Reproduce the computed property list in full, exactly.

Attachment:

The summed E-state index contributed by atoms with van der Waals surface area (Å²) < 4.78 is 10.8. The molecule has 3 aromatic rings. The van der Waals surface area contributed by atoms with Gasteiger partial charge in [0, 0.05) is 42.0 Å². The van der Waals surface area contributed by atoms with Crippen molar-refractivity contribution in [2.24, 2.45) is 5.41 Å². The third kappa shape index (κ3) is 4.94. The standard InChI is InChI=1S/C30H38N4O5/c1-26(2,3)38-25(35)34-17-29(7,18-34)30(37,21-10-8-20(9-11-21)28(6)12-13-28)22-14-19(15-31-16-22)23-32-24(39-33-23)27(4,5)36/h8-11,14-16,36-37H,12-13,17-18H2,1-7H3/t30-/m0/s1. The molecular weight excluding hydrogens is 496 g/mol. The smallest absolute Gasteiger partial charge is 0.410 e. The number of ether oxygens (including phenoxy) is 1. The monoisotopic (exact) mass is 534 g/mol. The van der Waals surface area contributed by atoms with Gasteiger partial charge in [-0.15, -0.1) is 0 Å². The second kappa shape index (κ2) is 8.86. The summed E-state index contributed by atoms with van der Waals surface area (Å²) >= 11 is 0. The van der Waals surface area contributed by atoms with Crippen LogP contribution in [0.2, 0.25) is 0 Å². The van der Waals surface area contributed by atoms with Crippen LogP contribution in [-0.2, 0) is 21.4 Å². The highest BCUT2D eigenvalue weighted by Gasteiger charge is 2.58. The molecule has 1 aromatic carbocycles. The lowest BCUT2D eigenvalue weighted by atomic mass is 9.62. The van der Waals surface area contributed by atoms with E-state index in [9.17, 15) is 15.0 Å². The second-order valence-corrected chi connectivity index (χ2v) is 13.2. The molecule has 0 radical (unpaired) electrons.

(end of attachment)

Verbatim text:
The summed E-state index contributed by atoms with van der Waals surface area (Å²) < 4.78 is 10.8. The molecule has 3 aromatic rings. The van der Waals surface area contributed by atoms with Gasteiger partial charge in [0, 0.05) is 42.0 Å². The van der Waals surface area contributed by atoms with Crippen molar-refractivity contribution in [2.24, 2.45) is 5.41 Å². The third kappa shape index (κ3) is 4.94. The standard InChI is InChI=1S/C30H38N4O5/c1-26(2,3)38-25(35)34-17-29(7,18-34)30(37,21-10-8-20(9-11-21)28(6)12-13-28)22-14-19(15-31-16-22)23-32-24(39-33-23)27(4,5)36/h8-11,14-16,36-37H,12-13,17-18H2,1-7H3/t30-/m0/s1. The molecular weight excluding hydrogens is 496 g/mol. The smallest absolute Gasteiger partial charge is 0.410 e. The number of ether oxygens (including phenoxy) is 1. The monoisotopic (exact) mass is 534 g/mol. The van der Waals surface area contributed by atoms with Gasteiger partial charge in [-0.15, -0.1) is 0 Å². The second kappa shape index (κ2) is 8.86. The summed E-state index contributed by atoms with van der Waals surface area (Å²) >= 11 is 0. The van der Waals surface area contributed by atoms with Crippen LogP contribution in [0.2, 0.25) is 0 Å². The van der Waals surface area contributed by atoms with Crippen LogP contribution in [-0.2, 0) is 21.4 Å². The highest BCUT2D eigenvalue weighted by Gasteiger charge is 2.58. The molecule has 1 aromatic carbocycles. The lowest BCUT2D eigenvalue weighted by atomic mass is 9.62. The van der Waals surface area contributed by atoms with E-state index in [9.17, 15) is 15.0 Å². The second-order valence-corrected chi connectivity index (χ2v) is 13.2. The molecule has 0 radical (unpaired) electrons.